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Kingmaker – Above the Arts, London

Writers: Robert Khan and Tom Salinsky

Director: Hannah Eidinow

Reviewer: Maryam Philpott

 

How timely in the week of a General Election to remind us that politics is a dirty business. As a nation goes to the polls to decide whether it’s time for a change or better the devil you know, it’s easy to forget that the public vote is just a cog in the enormous Parliamentary machine which surreptitious deals and decision can control. But as any A-Level politics student will tell you, the British democratic system is the envy of the world, withstanding hundreds of years of reform and seamlessly marrying popular consent with monarchical government. In theory perhaps, because as this ruthless little play suggests the path to power is full of treachery and deceit.

In a tiny basement room in the bowels of Parliament, three MPs meet secretly to discuss the Tory leadership and who will be the next Prime Minister. The favourite Max Newman – a strangely familiar former gaff-prone Mayor of London, ex-newspaper editor and consummate game player – meets his rival contender the youthful Dan Regan who is blissfully unaware that Newman got his name on the ticket so he wouldn’t look like “the Gordon Brown of the Tory Party”. They are summoned by Chief Whip Eleanor Hopkirk who has a personal axe to grind with Newman and attempts to unseat him with squalid revelations. In that room, and not at the ballot box, the future of British politics will be decided and Regan will be forced to decide whether he wants to be ‘King or Kingmaker’.

This is a cleverly paced satire from Robert Khan and Tom Salinsky which in just 75 minutes depicts both the seamier side of politics and the how quickly political fortune can turn from unassailable triumph to ashes. The blurring of personal and political agendas told through monologue-asides adds depth to the characterisation, while the script is peppered with immensely quotable one-liners. In the opening monologue Hopkirk describes Newman as “a teddy bear crossed with a serial killer” while later Newman himself declares his wish to be seen as “the great unpolitician”, so at every turn the audience is forced to confront their own assumptions on spin and political presentation. The story itself may be a storm in a teacup but one that reveals unwelcome truths about our beloved democratic system.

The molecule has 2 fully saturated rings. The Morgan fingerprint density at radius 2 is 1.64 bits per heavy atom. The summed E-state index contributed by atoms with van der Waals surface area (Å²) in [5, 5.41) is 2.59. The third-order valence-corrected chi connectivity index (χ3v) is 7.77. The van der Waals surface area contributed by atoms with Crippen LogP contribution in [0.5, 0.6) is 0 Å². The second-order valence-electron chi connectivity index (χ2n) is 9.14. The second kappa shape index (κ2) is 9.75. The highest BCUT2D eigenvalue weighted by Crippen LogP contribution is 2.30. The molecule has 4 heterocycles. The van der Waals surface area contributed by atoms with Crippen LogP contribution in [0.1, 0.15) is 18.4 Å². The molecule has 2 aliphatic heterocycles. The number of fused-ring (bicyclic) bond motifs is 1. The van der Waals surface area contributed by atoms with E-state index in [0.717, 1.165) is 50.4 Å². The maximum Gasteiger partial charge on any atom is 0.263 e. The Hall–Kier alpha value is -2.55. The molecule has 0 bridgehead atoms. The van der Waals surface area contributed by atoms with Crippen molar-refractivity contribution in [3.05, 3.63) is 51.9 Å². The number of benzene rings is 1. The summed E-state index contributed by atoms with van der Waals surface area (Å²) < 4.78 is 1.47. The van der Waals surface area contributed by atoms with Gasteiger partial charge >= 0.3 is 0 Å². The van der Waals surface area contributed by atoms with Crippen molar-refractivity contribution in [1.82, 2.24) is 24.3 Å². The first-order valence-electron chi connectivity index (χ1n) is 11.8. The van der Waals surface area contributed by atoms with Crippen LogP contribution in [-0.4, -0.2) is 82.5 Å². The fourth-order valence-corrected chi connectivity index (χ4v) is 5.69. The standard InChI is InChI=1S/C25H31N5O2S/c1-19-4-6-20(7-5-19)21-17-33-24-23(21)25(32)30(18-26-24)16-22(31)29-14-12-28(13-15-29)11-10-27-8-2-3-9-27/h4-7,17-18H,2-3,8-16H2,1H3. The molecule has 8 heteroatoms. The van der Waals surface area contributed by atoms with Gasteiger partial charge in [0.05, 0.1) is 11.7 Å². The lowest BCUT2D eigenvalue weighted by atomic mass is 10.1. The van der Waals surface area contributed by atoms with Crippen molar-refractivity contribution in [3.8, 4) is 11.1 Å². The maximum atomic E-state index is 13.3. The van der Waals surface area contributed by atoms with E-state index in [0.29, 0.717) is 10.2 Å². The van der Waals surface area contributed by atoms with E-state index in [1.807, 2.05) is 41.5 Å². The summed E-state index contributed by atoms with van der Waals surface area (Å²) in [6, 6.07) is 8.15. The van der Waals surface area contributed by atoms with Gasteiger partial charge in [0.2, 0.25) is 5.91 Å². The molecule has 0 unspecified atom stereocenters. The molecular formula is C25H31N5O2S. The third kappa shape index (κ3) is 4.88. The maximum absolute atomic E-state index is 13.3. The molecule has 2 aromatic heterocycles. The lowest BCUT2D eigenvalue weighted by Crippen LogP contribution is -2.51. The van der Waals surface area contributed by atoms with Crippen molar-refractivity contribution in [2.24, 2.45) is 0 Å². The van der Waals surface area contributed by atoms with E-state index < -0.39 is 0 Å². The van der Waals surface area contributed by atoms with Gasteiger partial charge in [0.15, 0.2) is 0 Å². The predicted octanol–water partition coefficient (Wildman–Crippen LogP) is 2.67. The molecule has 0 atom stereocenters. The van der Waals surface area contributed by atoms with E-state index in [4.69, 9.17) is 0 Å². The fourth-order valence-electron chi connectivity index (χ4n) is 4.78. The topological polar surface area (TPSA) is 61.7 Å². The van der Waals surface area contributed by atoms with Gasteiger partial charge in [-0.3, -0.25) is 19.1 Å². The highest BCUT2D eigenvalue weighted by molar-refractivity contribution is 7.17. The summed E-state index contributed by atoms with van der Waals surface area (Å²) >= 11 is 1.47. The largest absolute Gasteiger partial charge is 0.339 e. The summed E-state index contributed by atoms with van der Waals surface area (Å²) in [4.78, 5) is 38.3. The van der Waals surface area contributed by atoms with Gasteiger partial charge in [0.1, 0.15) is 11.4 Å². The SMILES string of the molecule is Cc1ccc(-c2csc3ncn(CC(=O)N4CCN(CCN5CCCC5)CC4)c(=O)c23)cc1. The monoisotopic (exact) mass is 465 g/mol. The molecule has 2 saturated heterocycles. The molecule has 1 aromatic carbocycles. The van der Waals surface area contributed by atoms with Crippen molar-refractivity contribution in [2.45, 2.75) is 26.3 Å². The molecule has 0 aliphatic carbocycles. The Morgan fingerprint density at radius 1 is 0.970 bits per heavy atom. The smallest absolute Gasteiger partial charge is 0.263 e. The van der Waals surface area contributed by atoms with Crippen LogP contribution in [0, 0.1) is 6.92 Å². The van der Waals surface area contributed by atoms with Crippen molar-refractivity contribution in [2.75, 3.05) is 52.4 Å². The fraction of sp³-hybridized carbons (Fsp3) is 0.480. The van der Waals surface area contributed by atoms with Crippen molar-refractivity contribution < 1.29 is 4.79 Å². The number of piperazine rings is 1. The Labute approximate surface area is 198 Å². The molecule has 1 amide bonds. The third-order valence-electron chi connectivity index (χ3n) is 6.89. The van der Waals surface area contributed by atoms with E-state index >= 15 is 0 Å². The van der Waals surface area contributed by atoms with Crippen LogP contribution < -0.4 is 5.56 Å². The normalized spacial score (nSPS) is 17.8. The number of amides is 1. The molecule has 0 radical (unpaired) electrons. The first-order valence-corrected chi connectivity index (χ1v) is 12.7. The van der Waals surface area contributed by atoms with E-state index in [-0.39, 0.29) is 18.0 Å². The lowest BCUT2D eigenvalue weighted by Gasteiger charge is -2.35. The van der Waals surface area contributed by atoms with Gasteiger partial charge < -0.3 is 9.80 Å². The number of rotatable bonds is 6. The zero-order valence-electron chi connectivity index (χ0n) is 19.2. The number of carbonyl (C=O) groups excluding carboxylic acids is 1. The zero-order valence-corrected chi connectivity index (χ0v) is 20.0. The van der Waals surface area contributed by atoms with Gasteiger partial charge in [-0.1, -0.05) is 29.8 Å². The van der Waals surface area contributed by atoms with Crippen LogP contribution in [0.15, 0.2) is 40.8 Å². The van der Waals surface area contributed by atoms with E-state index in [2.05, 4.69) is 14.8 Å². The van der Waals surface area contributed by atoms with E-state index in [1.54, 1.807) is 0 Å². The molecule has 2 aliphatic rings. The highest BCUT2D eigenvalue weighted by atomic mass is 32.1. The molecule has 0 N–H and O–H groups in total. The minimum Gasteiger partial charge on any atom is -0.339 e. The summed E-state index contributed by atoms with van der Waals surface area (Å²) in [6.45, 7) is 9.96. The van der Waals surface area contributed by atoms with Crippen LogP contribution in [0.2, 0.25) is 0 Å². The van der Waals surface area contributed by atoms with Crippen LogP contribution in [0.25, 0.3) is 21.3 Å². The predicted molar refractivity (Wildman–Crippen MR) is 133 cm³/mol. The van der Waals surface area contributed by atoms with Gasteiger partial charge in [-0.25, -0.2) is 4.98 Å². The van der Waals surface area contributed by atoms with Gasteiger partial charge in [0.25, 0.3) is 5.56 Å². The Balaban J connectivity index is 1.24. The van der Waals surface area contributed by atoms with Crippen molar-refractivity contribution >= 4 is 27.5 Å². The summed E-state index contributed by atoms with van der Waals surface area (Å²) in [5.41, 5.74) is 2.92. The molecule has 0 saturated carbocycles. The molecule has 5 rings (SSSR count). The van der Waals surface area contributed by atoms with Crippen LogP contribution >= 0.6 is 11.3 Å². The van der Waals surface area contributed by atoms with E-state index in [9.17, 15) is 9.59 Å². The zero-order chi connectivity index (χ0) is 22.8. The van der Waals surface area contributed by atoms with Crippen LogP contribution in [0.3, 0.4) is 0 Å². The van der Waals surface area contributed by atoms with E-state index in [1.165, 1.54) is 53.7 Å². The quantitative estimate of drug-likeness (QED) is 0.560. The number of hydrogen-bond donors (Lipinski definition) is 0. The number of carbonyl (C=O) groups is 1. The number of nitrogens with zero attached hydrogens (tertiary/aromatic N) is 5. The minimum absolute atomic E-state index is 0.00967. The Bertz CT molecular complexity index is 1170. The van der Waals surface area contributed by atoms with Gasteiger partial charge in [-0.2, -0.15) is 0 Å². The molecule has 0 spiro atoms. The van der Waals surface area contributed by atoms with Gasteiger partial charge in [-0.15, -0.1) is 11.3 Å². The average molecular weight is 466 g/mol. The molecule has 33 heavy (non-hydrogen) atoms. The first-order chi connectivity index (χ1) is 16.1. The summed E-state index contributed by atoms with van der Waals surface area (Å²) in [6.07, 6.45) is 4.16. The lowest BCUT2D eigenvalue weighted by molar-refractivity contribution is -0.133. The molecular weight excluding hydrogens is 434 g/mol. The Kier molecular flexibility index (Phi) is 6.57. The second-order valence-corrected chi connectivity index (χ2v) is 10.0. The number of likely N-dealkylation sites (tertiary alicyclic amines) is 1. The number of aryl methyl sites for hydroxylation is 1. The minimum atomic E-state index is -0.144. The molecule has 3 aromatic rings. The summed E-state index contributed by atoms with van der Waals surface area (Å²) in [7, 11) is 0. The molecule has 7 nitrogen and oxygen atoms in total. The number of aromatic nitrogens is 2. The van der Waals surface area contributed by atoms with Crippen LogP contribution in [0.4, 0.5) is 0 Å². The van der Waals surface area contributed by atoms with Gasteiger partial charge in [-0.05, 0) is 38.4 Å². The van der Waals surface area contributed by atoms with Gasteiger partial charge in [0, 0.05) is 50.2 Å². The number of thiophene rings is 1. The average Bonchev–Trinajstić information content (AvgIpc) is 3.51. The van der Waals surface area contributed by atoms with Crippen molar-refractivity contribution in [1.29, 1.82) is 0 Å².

Alan Cox unleashes a colossal performance as the monstrous and dangerously charming Newman. From the moment he bounds on stage full of Public School charisma and boyish enthusiasm, flicking his hair from his eyes, he relishes every poisonous line. But he also gives the character valuable nuance implying pity, regret and even explosions of anger to vary the tone. He is in fact the perfect politician, the audience is a clueless as his colleagues as to what is truth or fiction, and his snappy retorts mean you watch him with a smile on your face throughout. And for all his terrible deeds you may even want to vote for him at the end.

That’s partly because his seemingly innocent fellow MPs prove as detestable and as willing to play the game as he is. Laurence Dobiesz sits back for much of the action but believably takes Regan from rookie to manipulative player as events unfold. Joanna Bending offers plenty of fight as Hopkirk moving from attack to defence as the power shifts and it is interesting to see a play that is so male in its tone open with a female monologue. Director Hannah Eidinow has managed the limited room well, rotating her leads around three points to give the audience a perspective on everyone, although occasionally in this tiny space the performances get a little too big and less intimate than the dingy Parliamentary basement should imply.

Kingmaker is a fascinating and disconcerting insight into how politics really happens and how very personal it becomes when everyone shares the same backgrounds, history and secrets. However optimistic you want to be about the strength of public consent, it’s sobering to think that wherever you put that tiny cross on Election Day somewhere sometime a group of people met away from prying eyes and decided just who should be on that ballot.

Runs Until23 May| PhotoJeremy Abrahams

Writers: Robert Khan and Tom Salinsky Director: Hannah Eidinow Reviewer: Maryam Philpott   How timely in the week of a General Election to remind us that politics is a dirty business. As a nation goes to the polls to decide whether it’s time for a change or better the devil you know, it’s easy to forget that the public vote is just a cog in the enormous Parliamentary machine which surreptitious deals and decision can control. But as any A-Level politics student will tell you, the British democratic system is the envy of the world, withstanding hundreds of years of…

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